Just screened it last night, courtesy of Netflix, about the only way I can stay au courant with the movie scene these days, as I'm sure is the case with many of you Myriads. And why not?--it's a cheap way to see (relatively) new releases, and, moreover, it's not a bad thing to wait awhile anyway--enough time for the critical responses to a new film to sort of filter out and down to a more reliable residue to go by. Last film viewed at the multiplex?--"Bucket List." Got our ticket price back just for the fun of watching Nicholson and Freeman having so much fun. Otherwise.... But, hey, I sure am glad I waited for Netflix to come around with Academy Award nominee "There Will Be Blood."
TWBB is certainly watchable, if only for AA winner Daniel Day-Lewis's performance, but worthy only of its fraction of my $10/mo-unlimited-one-at-a-time membership, if that. I'll make you a promise, though, here and now: "there will be..." NOT blood, but a favorable movie-review soon enough, for what its worth, in this blogspot, on the Netflix timetable--but not today. Bad movie. I was sandbagged. Writer-director Anderson has done some good work in the past, I guess, and he had a pretty good posthumous co-writer, Upton Sinclair, whose muckraking novel The Jungle pretty directly led to the formation of the FDA. (And talk about "muck"--ewww...you get plenty in TWBB.) Here it's his less famous Oil, which I have never read, but do know that the movie is so distant from the book as to be irrelevant, anyway.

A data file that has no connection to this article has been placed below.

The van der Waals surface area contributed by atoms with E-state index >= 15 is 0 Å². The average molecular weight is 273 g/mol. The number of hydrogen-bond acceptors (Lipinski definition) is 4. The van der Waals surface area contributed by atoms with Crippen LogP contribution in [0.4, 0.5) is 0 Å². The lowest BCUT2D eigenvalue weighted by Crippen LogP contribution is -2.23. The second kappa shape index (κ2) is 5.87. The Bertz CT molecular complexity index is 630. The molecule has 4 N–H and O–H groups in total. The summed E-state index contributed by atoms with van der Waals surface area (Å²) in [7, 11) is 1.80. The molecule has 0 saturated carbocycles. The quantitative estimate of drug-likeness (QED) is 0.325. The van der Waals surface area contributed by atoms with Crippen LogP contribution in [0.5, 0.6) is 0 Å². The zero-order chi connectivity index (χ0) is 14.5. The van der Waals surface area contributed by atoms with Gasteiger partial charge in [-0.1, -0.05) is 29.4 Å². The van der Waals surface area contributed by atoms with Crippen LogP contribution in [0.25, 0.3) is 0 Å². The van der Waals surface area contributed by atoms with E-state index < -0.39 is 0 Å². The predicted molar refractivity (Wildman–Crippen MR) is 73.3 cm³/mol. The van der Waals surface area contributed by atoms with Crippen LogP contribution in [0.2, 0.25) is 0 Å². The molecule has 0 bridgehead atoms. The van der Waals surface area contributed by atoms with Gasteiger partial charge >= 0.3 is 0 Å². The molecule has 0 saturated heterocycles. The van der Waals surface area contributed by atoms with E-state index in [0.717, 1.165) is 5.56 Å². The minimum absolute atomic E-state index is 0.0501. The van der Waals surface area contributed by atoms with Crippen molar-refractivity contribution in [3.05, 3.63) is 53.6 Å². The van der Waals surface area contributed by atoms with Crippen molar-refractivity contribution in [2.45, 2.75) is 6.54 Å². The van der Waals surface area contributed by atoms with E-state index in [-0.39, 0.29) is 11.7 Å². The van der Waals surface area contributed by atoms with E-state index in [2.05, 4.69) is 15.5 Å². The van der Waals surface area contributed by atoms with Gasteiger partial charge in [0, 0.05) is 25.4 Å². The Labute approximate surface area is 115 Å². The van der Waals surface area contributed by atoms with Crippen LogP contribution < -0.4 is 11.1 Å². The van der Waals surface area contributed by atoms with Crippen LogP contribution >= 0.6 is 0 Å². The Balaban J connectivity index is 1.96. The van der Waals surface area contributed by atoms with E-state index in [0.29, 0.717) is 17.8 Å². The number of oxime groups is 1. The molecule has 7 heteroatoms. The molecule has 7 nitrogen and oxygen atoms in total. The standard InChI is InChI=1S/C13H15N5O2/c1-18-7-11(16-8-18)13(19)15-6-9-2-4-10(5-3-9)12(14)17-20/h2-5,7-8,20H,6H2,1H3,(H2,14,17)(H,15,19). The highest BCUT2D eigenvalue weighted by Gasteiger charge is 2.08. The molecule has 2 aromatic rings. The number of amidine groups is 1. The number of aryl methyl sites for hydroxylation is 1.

Maybe Anderson should have paid more attention to his source. The result could not have been much worse than THIS adaptation, or "inspired by" (as he calls it) version of the novel. But let's get it up front: NO SYMPATHETIC CHARACTERS. Not one. Unusual, yes? But, come on, no fun at all. The director was perhaps going wildly "experimental" here, I don't know, but when there's no moral/ethical compass within the film, the audience has to provide its own, and what do we see?--an unrelieved wasteland (like the setting) of humanity, either amoral ciphers (all but one) or embodiments of pure evil= the star of the show, Daniel Plainview. His view is plain, all right; even his name is cut out of cardboard. If Anderson wants to portray the ultimate anti-hero with absolutely no redeeming qualities, then he has succeeded therewith. And DD-L's incandescent performance makes it all the more starkly realized. (Now, we see a wonderful portrait of truly unmitigated and unexplained evil in Javier Bardem's character in the Coen brother's "No Country...etc, but he wasn't the central character.) Anderson has to give us some of that good old "motivation" behind Daniel Plainview. The WHY of how he acts. Sure, there are are some pointed OVER-lying themes of greed and corruption and religious hypocrisy, but these don't really touch him. His unalloyed hatred and violence are unexplained. No clue. He's from Wisconsin; his father remarried. That's about it. Child abuse? Abandonment? Dog bite? No hint. Did I miss something? I gotta get this in the mail.